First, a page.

Celtic Frost – Morbid Tales, To Mega Therion, Into The Pandemonium, Vanity/Nemesis, Innocence & Wrath REISSUES

While most Thrash fans during the ’80s were concentrating on the burgeoning scenes in the US, Germany, and to a lesser extent, the UK, bands from a number of other, slightly less fashionable, countries were also getting in on the act. Sepultura were a first glimpse of Brazilian Thrash, Canada gave us Annihilator, Razor, and Voivod, Australian act Mortal Sin looked set to make it big for a while, while the terminally underrated Artillery arrived from Denmark.

However, it was picturesque Switzerland, a country usually renowned for its cheese, chocolate, skiing, and enviably healthy bank accounts, which was responsible for spawning one of the most bizarre, creative, and influential additions to the scene.

Formed in Zurich in 1984 from the ashes of former band, Hellhammer, Celtic Frost were soon to become synonymous with the term “Avant-garde” mainly because nobody really knew what else to call them. With a career disrupted by internal disputes and years of inactivity, Celtic Frost was still instrumental in influencing an uncountable number of different acts. Now, nine years after frontman Thomas Gabriel Fischer (aka Tom G Warrior) officially ended the band, BMG has remastered and reissued four of their classic Noise Records albums and added a comprehensive compilation album into the bargain.

Apart from the amusing sticker on the record sleeve which stated “Limited Edition in Black Vinyl!”, the first thing you noticed about début album Morbid Tales (Noise) upon its initial release was the tone of the guitar: a grinding, fuzzy distortion which hit you with its full icy force the moment the “AAAAAAH”s of classic opener ‘Into the Crypts of Rays” were obliterated by a thunderous wall of noise. A relatively short album, the initial release of Morbid Tales only consisted of six songs, but the quality was undeniable. A US version released in 1985 added a couple of extra songs to the track listing, and this remaster includes all of those plus some rehearsal demos.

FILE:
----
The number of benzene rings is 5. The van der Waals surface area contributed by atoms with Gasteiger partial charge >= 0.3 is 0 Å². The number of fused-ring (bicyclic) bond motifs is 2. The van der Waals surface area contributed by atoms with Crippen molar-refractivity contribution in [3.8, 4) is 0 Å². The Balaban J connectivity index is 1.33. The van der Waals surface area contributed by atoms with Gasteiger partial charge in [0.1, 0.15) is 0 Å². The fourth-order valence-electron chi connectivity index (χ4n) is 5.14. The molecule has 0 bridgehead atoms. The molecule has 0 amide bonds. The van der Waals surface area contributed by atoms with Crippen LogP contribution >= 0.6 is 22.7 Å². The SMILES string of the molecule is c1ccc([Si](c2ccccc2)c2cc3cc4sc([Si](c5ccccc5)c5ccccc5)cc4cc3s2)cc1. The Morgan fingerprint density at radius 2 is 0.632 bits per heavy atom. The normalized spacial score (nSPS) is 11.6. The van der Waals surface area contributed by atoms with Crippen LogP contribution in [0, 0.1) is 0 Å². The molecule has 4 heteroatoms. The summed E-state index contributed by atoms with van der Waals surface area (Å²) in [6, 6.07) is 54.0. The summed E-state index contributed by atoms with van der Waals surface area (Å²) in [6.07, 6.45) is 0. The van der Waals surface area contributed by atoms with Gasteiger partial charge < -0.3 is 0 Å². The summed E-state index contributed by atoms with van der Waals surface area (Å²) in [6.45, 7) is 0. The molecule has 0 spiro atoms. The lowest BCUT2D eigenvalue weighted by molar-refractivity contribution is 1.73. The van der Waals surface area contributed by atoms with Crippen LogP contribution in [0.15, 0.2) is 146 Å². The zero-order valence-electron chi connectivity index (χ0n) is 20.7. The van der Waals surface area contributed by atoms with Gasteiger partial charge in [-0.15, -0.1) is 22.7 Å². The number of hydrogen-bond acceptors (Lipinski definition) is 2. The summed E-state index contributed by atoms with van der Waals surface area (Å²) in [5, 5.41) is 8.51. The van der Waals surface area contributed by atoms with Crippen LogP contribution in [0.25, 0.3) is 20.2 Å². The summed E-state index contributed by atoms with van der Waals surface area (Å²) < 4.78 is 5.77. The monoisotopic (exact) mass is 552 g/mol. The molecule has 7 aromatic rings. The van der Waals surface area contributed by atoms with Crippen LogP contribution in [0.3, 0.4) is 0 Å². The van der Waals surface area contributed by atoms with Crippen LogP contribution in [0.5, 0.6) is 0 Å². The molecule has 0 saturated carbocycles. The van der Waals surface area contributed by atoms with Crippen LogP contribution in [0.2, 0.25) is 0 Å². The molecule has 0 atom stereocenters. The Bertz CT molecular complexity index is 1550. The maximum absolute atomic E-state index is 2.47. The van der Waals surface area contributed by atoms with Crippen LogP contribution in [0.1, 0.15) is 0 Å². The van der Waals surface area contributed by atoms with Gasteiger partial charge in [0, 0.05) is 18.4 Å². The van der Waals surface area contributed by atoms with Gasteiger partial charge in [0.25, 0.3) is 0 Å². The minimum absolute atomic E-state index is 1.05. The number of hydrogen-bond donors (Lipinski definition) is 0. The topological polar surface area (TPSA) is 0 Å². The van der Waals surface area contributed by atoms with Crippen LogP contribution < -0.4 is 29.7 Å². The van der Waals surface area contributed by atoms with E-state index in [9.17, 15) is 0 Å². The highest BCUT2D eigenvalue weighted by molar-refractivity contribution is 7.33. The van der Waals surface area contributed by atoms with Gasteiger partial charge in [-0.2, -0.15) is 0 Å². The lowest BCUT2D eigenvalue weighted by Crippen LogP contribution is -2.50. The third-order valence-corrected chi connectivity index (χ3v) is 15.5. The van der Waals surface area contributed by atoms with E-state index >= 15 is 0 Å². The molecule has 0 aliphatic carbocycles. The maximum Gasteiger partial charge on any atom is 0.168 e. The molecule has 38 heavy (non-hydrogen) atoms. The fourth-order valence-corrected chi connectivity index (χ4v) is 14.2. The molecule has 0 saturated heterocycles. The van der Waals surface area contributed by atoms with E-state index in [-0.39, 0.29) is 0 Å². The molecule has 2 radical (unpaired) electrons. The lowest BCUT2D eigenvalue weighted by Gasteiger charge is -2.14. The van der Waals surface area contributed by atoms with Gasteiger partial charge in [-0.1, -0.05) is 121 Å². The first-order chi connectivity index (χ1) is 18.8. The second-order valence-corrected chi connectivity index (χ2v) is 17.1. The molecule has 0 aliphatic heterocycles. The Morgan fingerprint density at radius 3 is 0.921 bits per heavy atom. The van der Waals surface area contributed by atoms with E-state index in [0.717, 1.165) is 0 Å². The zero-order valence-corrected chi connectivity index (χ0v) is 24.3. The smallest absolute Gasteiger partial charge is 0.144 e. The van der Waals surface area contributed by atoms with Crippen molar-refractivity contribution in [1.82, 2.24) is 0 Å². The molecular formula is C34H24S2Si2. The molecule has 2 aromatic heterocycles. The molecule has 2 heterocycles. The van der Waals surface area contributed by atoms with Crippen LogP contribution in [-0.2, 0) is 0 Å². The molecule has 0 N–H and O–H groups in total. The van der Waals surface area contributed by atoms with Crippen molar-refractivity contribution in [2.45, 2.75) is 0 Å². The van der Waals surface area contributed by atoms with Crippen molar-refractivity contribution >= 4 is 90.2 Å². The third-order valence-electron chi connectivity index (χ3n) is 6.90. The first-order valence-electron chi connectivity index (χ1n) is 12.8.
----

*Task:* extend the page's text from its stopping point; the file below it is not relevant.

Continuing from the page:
8.5/10

One year on from Morbid Tales and the band returned with To Mega Therion (Noise), a mightily impressive follow-up containing some of the band’s finest work. You simply cannot argue with the likes of ‘The Usurper’, ‘Jewel Throne’, and ‘Circle of the Tyrants’. Among the demos and remixes, the bonus material on offer also consists of three tracks from the superb Emperor’s Return.

9.0/10

Into The Pandemonium (Noise) is where Celtic Frost completely confounded their listeners. This bold, bizarre, and hugely polarizing record begins with a cover version of Wall of Voodoo‘s ‘Mexican Radio’, and goes on to feature horns, violins, sorrowful female vocals, and of course, ‘One in Their Pride’, an absurdly out of place hip-hop instrumental about the moon landing. The rest of the album, no matter how strange, hits the mark way more often than it misses. Sure, there are other wobbles (‘I Won’t Dance’), but ‘Sorrows of the Moon’, ‘Inner Sanctum’, ‘Caress Into Oblivion’, and the monstrous ‘Babylon Fell’ more than make-up for its shortcomings.

9.0/10

Acting as more of an apology for 1988’s massively divisive Cold Lake (an unfortunate omission from these remasters) than as a genuine progression, Vanity/Nemesis was the sound of a band trying to recapture the old spark but not quite succeeding. There are occasional glimpses of classic Frost along the way, like the riffing on opener ‘The Heart Beneath’, or ‘The Name of My Bride’, but on songs like ‘Wine in My Hand (Third From The Sun)’ there’s a sense they were being influenced by fellow countrymen Coroner, a band who ironically started out in life as Frost’s own road crew. Still, it’s certainly an interesting record, especially with their take on David Bowie‘s ‘Heroes’, and no album with a song called ‘Phallic Tantrum’ deserves to be ignored.

6.5/10

Completing these five discs is new compilation album Innocence and Wrath. Like any type of “Best Of” collection, you can never hope to really delve into the mind of a band as you can with a full studio album, but it does give you a definitive list of highlights (Plus a Dean Martin cover) to throw on when you don’t have the time or inclination to immerse yourself fully in the Frost experience.

If only ‘(Once) Were Eagles’, or ‘Cherry Orchards’ could have been included from Cold Lake…

8.0/10

Overall Rating: 8.5/10

 

GARY ALCOCK